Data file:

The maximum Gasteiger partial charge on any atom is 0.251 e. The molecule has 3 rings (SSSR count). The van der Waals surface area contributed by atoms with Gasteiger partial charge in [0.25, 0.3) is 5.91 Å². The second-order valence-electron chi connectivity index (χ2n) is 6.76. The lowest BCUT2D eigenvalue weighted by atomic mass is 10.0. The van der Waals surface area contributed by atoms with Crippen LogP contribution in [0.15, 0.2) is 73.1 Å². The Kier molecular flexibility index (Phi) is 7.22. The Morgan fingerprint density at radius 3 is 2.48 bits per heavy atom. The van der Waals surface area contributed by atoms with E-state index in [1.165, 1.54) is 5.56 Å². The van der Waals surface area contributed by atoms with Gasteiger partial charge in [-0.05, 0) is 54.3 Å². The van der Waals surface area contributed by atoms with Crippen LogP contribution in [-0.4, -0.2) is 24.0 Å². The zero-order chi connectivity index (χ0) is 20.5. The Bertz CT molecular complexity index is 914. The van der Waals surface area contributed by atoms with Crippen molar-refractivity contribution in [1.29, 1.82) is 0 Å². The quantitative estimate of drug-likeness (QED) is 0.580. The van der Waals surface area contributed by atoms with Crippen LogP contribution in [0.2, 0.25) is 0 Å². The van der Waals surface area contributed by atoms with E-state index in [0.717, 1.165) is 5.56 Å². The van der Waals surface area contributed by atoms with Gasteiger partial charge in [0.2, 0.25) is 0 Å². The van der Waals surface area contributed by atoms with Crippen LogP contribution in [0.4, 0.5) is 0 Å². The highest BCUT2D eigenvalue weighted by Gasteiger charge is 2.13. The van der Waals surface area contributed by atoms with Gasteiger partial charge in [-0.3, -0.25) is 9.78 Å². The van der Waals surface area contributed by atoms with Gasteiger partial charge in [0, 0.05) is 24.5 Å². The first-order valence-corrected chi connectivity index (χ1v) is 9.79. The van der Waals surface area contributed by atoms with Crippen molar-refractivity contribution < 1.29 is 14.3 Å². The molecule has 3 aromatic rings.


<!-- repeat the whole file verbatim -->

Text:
The maximum Gasteiger partial charge on any atom is 0.251 e. The molecule has 3 rings (SSSR count). The van der Waals surface area contributed by atoms with Gasteiger partial charge in [0.25, 0.3) is 5.91 Å². The second-order valence-electron chi connectivity index (χ2n) is 6.76. The lowest BCUT2D eigenvalue weighted by atomic mass is 10.0. The van der Waals surface area contributed by atoms with Crippen LogP contribution in [0.15, 0.2) is 73.1 Å². The Kier molecular flexibility index (Phi) is 7.22. The Morgan fingerprint density at radius 3 is 2.48 bits per heavy atom. The van der Waals surface area contributed by atoms with E-state index in [1.165, 1.54) is 5.56 Å². The van der Waals surface area contributed by atoms with Gasteiger partial charge in [-0.05, 0) is 54.3 Å². The van der Waals surface area contributed by atoms with Crippen LogP contribution in [-0.4, -0.2) is 24.0 Å². The zero-order chi connectivity index (χ0) is 20.5. The Bertz CT molecular complexity index is 914. The van der Waals surface area contributed by atoms with Crippen molar-refractivity contribution in [1.29, 1.82) is 0 Å². The quantitative estimate of drug-likeness (QED) is 0.580. The van der Waals surface area contributed by atoms with Crippen LogP contribution in [0.2, 0.25) is 0 Å². The van der Waals surface area contributed by atoms with E-state index in [0.717, 1.165) is 5.56 Å². The van der Waals surface area contributed by atoms with Gasteiger partial charge in [0.2, 0.25) is 0 Å². The van der Waals surface area contributed by atoms with Crippen LogP contribution in [0.4, 0.5) is 0 Å². The highest BCUT2D eigenvalue weighted by Gasteiger charge is 2.13. The van der Waals surface area contributed by atoms with Gasteiger partial charge in [-0.3, -0.25) is 9.78 Å². The van der Waals surface area contributed by atoms with Gasteiger partial charge in [0, 0.05) is 24.5 Å². The first-order valence-corrected chi connectivity index (χ1v) is 9.79. The van der Waals surface area contributed by atoms with Crippen molar-refractivity contribution < 1.29 is 14.3 Å². The molecule has 3 aromatic rings.